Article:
Archive for November, 2010

Right off the bat, if you have not seen it yet, check out Building a New Culture of Teaching and Learning by Dr. Tae.

The movement started with the Dandi March in March 1930. The British had a monopoly or complete control over the manufacture of salt. Indians were not allowed to collect salt from the sea. Instead they were forced to buy it from the British at high prices. Gandhiji decided to defy this law and he along with 78 followers marched the over 300 kilometre distance from Sabarmati to Dandi on the Gujarat Coast. On the coast he picked up a handful of salt breaking the Salt Law. This was an open defiance of the British.

This excerpt from an Oxford School Education Primary Social Studies book (Book 5), for children of Grade 5, authored by Vibha Roy and Reena Jain, provides an introduction to the Dandi March. Just like this excerpt, the book is made up of many others on many different phases of our History.  Typical questions asked of the reader are factual, concerned with date, place, names and events.

And just like the excerpt above, those paragraphs introduce many complicated terms – “monopoly”, “manufacture of salt”, “price”, “law” etc. – that if the reader does not understand, will make it difficult to fully understand the story being told.

The Instructional Designer would hopefully find faults – the mention of the Salt Law is left to the end while it is being described at the beginning; there are assumptions about prior knowledge not substantiated here or anywhere else in the curriculum in Grade 5, how does one pick up a handful of salt on a coast?; why is it important to know the number 78? and so on. The Visual Designer would want a map from Sabarmati to Dandi or an early photograph or clip (if it was a WBT) from Attenborough’s film on Gandhi, to help the reader visualize the context.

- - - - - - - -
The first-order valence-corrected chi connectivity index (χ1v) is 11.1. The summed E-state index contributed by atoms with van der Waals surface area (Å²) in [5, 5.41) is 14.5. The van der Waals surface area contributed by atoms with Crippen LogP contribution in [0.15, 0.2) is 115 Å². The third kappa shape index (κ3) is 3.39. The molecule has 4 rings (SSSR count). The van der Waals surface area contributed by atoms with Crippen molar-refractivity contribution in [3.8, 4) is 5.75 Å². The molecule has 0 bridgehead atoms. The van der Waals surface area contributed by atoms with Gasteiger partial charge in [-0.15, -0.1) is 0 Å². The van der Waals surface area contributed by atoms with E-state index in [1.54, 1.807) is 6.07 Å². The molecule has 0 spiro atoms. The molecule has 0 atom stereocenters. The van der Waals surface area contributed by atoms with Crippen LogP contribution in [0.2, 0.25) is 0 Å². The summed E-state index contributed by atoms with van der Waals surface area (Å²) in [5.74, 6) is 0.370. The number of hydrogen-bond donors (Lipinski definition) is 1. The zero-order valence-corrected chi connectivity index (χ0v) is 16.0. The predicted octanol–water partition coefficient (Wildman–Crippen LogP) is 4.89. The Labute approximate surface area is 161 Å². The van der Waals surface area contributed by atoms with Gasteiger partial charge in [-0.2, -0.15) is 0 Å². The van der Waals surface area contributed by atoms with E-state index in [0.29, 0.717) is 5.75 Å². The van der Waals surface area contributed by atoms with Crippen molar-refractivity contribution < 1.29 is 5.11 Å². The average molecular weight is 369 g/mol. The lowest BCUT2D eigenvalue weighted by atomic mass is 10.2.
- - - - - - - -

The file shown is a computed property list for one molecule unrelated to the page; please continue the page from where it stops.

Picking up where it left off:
Children also learn how October 2, his birthday, is celebrated through a UN resolution, as the International Day of Non-violence. A quick search on the web does reveal that world leaders are inspired by Gandhi’s strategy of non-violence and civil disobedience.

Irrespective of whatever else, the excerpt would need to be backed by an array of explanations for an inquisitive child. Personally for me, these few lines took over 30 minutes to build context for and introduce. There was a lot of passion too that I have about how Gandhi did all this and that needed to be translated.

Building on another fact, that Gandhi was born in 1869, I asked two uncomfortable questions which I had never asked before:

  1. What was Gandhi’s age when he embarked on the Dandi March?
  2. Why did he walk all the way when he was so old and alternative means of transportation were available for a man of his age and national importance?

If you do not know the answer, Gandhi was 61 and frail. And he walked all that way to do a few very strategic things:

  1. He started with 78 followers but many hundreds joined him from villages and towns on the way to Dandi when they understood what he was up to.
  2. These followers went through the hardship of walking with Gandhi (and he was a fast tireless walker), spent days and nights together, perhaps chanting national revolutionary songs and having heated debates on the British.
  3. Several leaders must have emerged who handled administrative and other tasks as well as showed resilience, courage and ability to manage other people
  4. Put a slow pressure on the British government. It was like a slow boiling kettle of water that threatened the defences of the British system and introduced uncertainty within their system of how to handle this.